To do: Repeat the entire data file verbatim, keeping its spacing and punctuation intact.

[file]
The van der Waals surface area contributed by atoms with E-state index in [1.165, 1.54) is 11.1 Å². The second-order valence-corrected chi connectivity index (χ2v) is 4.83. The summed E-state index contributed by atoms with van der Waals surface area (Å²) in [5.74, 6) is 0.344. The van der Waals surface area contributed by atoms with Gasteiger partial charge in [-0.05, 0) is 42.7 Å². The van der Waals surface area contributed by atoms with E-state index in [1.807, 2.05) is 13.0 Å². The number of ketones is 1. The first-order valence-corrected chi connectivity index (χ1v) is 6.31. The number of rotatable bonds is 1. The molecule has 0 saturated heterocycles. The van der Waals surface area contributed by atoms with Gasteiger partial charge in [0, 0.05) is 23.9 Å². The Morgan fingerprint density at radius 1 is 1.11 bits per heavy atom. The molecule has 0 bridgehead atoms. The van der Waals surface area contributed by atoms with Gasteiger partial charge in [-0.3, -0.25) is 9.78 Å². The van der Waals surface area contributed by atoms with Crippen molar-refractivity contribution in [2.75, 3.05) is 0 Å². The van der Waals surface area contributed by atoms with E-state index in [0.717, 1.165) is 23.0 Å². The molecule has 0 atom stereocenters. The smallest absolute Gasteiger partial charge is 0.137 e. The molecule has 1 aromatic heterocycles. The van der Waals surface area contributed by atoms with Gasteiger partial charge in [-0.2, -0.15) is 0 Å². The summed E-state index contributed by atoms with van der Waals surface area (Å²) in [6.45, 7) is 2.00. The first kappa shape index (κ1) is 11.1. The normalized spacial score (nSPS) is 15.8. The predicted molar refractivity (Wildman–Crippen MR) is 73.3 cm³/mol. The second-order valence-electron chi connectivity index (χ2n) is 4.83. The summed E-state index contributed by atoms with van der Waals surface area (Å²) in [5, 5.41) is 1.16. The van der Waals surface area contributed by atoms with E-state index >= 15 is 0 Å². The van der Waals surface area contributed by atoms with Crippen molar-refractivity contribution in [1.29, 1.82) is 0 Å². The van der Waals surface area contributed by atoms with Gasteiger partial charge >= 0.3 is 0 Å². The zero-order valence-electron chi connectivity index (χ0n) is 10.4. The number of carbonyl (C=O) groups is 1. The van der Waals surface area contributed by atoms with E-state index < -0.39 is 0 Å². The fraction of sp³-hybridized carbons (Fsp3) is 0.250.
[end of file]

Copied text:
The van der Waals surface area contributed by atoms with E-state index in [1.165, 1.54) is 11.1 Å². The second-order valence-corrected chi connectivity index (χ2v) is 4.83. The summed E-state index contributed by atoms with van der Waals surface area (Å²) in [5.74, 6) is 0.344. The van der Waals surface area contributed by atoms with Gasteiger partial charge in [-0.05, 0) is 42.7 Å². The van der Waals surface area contributed by atoms with E-state index in [1.807, 2.05) is 13.0 Å². The number of ketones is 1. The first-order valence-corrected chi connectivity index (χ1v) is 6.31. The number of rotatable bonds is 1. The molecule has 0 saturated heterocycles. The van der Waals surface area contributed by atoms with Gasteiger partial charge in [0, 0.05) is 23.9 Å². The Morgan fingerprint density at radius 1 is 1.11 bits per heavy atom. The molecule has 0 bridgehead atoms. The van der Waals surface area contributed by atoms with Gasteiger partial charge in [-0.3, -0.25) is 9.78 Å². The van der Waals surface area contributed by atoms with Crippen molar-refractivity contribution in [2.75, 3.05) is 0 Å². The van der Waals surface area contributed by atoms with E-state index in [0.717, 1.165) is 23.0 Å². The molecule has 0 atom stereocenters. The smallest absolute Gasteiger partial charge is 0.137 e. The molecule has 1 aromatic heterocycles. The van der Waals surface area contributed by atoms with Gasteiger partial charge in [-0.2, -0.15) is 0 Å². The summed E-state index contributed by atoms with van der Waals surface area (Å²) in [6.45, 7) is 2.00. The first kappa shape index (κ1) is 11.1. The normalized spacial score (nSPS) is 15.8. The predicted molar refractivity (Wildman–Crippen MR) is 73.3 cm³/mol. The second-order valence-electron chi connectivity index (χ2n) is 4.83. The summed E-state index contributed by atoms with van der Waals surface area (Å²) in [5, 5.41) is 1.16. The van der Waals surface area contributed by atoms with E-state index >= 15 is 0 Å². The van der Waals surface area contributed by atoms with Crippen molar-refractivity contribution in [1.29, 1.82) is 0 Å². The van der Waals surface area contributed by atoms with Gasteiger partial charge >= 0.3 is 0 Å². The zero-order valence-electron chi connectivity index (χ0n) is 10.4. The number of carbonyl (C=O) groups is 1. The van der Waals surface area contributed by atoms with E-state index < -0.39 is 0 Å². The fraction of sp³-hybridized carbons (Fsp3) is 0.250.